Euclid - Online edition

Eucalyptus valens

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Eucalyptus | Symphyomyrtus | Dumaria | Rufispermae

Eucalyptus valens L.A.S.Johnson & K.D.Hill, Telopea 9: 299 (2001).

T: Western Australia: 1 km W of Norseman to Esperance road on Lake King Road (32°12'S, 121°47'E), 5 Apr. 1977, M.I.H.Brooker 5658; holo: NSW; iso: AD, CANB, MEL, PERTH.
Mallet to 10 m tall. Non-lignotuberous.
Bark smooth throughout, white or cream to pale grey and pinkish.
Branchlets have oil glands in the pith.
Juvenile growth (coppice or field seedlings to 50 cm): stems square in cross-section; leaves always petiolate, coarse, alternate, ovate becoming lanceolate up stem, 8–12 cm long, 5–11 cm wide, dull, bluish green at lower nodes becoming green up stem.
Adult leaves, alternate, petioles 1.8–3.3 cm long; blade lanceolate, 9–15.5 cm long, 1.5–3.5 cm wide, thickish, base tapering to petiole, margin entire, apex pointed, glossy, green, side-veins at an acute or wider angle to midrib, reticulation dense to very dense, intramarginal vein remote from margin, oil glands mostly intersectional.
Inflorescence axillary unbranched, peduncles stout, 0.2–0.5 cm long, buds 7, sessile to rarely shortly pedicellate, pedicels 0–0.2 cm long. Mature buds squat, shortly cylindrical to ovoid, ribbed at least on the operculum, (0.9–1.3 cm long, 0.6–0.8 cm wide), scar present, operculum conical or shortly beaked (0.4–0.6 cm long), at times wider than the hypanthium, stamens inflexed, cuboid to wedge shaped versatile anthers, sub-basifixed, dehiscing by longitudinal slits, style long and straight, stigma blunt, locules 4(5), the placentae each with 4 vertical rows of ovules. Flowers not seen.
Fruit sessile, cupular, 0.6–1.1 cm long, 0.8–1.1 cm wide, scarcely ribbed, disc descending usually obliquely, valves 4(5), at rim level.
Seeds reddish brown and glossy, 1.2–3 mm long, flattened-ovoid and slightly angular, dorsal surface lacunose or not, smooth or hardly reticulate, hilum ventral.

Cultivated seedlings (measured at node 10): cotyledons reniform; stems square to rounded in cross-section, slightly warty or smooth; leaves always petiolate, opposite for 3 or 4 nodes then alternate, ovate-lanceolate, 7–9 cm long, 2.5–4.5 cm wide, dull, green.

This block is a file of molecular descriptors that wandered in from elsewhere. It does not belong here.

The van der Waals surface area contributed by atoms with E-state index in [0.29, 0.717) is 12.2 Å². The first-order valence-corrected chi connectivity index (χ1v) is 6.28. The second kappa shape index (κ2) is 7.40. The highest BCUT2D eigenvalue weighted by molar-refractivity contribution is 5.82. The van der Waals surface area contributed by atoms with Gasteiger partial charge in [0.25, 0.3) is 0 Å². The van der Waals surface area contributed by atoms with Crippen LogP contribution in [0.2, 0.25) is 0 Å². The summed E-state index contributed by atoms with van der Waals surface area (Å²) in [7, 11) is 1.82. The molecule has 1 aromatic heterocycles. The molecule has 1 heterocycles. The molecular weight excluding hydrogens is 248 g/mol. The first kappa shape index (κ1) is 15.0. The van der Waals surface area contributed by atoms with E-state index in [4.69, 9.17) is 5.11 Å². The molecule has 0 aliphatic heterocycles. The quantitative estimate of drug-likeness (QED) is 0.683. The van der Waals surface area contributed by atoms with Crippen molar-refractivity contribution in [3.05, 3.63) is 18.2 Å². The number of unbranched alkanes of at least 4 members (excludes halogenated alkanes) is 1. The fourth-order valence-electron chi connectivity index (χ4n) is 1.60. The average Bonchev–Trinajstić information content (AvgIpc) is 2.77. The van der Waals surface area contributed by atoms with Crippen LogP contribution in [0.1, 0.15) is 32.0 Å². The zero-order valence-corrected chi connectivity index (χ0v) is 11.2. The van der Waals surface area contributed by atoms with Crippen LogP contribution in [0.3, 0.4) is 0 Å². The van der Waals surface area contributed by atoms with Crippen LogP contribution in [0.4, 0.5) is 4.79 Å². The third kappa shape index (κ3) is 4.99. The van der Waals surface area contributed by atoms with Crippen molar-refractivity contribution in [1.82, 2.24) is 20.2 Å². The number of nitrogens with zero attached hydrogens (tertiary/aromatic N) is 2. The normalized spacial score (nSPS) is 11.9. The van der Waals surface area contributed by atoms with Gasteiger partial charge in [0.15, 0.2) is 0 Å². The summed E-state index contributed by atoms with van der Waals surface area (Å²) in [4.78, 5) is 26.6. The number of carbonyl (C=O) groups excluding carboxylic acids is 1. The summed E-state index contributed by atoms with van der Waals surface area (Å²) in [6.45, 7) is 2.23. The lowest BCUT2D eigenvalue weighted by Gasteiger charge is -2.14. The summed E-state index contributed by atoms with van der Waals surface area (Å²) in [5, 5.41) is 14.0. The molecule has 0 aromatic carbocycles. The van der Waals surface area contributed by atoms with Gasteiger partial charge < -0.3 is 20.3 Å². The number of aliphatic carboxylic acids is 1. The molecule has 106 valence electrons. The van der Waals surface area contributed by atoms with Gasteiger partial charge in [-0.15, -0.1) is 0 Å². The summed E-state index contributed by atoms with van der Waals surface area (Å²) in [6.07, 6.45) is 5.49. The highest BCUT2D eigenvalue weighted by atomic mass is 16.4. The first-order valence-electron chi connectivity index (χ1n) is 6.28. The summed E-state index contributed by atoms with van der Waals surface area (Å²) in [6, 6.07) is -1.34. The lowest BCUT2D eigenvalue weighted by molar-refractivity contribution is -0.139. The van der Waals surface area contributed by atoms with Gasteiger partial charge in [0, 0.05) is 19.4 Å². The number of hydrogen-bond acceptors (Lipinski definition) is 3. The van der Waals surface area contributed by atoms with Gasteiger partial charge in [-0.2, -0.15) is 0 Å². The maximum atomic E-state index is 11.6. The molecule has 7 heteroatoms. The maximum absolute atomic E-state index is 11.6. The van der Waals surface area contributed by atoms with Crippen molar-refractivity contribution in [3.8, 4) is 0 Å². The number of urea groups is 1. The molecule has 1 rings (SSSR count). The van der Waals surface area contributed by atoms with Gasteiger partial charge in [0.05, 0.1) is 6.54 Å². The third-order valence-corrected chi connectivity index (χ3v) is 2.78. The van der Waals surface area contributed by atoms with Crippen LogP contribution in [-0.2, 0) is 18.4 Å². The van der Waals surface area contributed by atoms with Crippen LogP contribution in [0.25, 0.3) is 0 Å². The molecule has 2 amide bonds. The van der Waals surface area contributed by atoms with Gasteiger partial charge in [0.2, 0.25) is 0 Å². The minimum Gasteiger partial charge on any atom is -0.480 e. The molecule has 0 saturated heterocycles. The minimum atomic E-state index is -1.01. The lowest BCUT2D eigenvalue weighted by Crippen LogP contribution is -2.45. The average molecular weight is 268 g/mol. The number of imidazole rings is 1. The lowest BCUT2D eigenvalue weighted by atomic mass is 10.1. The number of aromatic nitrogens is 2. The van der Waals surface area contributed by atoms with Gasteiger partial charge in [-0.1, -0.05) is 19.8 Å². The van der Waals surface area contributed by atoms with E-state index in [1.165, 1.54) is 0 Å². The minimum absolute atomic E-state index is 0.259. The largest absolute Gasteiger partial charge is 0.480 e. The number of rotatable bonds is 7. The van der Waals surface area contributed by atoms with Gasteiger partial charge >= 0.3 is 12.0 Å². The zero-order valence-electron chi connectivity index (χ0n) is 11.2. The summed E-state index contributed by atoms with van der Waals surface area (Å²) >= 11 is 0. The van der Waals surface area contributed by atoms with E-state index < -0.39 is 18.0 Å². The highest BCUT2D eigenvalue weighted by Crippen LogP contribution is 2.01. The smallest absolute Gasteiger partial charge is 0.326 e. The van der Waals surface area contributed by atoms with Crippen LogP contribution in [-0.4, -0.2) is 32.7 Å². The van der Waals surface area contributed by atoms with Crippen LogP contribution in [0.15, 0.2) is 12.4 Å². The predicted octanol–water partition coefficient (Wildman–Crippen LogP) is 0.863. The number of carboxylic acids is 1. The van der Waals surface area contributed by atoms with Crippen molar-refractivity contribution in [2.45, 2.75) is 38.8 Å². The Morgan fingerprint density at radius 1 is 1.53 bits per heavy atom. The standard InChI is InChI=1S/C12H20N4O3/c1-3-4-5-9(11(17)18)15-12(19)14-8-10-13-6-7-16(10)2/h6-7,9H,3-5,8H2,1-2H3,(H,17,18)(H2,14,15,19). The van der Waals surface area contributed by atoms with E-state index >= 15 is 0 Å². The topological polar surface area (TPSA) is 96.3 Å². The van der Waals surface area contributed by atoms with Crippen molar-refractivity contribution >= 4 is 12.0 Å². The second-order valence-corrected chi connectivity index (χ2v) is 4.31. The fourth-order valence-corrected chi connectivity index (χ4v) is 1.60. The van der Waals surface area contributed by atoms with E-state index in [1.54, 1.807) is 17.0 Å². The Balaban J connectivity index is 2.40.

Flowering Time

Flowering has been recorded in April.


A small to medium-sized tree (mallet) endemic to Western Australia, found only on the subcoastal plain from near Mount Ragged west to Scadden and Salmon Gums, on pale orange limy loams. The bark is smooth and the adult leaves coarse and glossy green, the juvenile leaves large, dull, blue-green (non-glaucous), and buds completely sessile.

In the classification of Brooker (2000) the more recently described  Eucalyptus valens would belong in Eucalyptus subgenus Symphyomyrtus section Dumaria having these features: buds initially with two opercula the outer shed early, stamens strongly inflexed, ovules in 4 rows on the placentae and cotyledons reniform. Within section Dumaria the species belongs to a large sub-group of closely related species (series Rufispermae, 37 described species and subspecies) diagnosed by glandular pith in the branchlets, cuboid to wedge shaped versatile anthers, and by the reddish brown and glossy, flattish seeds which are unique to the series.

E. valens is most closely related to the coastal mallee species E. conglobata subsp. conglobata from which it differs only in its prominently erect mallet habit. It resembles another tree species with large buds and fruit, E. fraseri from the more arid Fraser Range-Balladonia area. E. fraseri has deltoid, slightly glaucous juvenile leaves and, usually, shortly and stoutly pedicellate buds with a slightly longer operculum compared with E. valens .

Origin of Name
Eucalyptus valens: Latin valens, strong, referring to the robust habit compared with related species.
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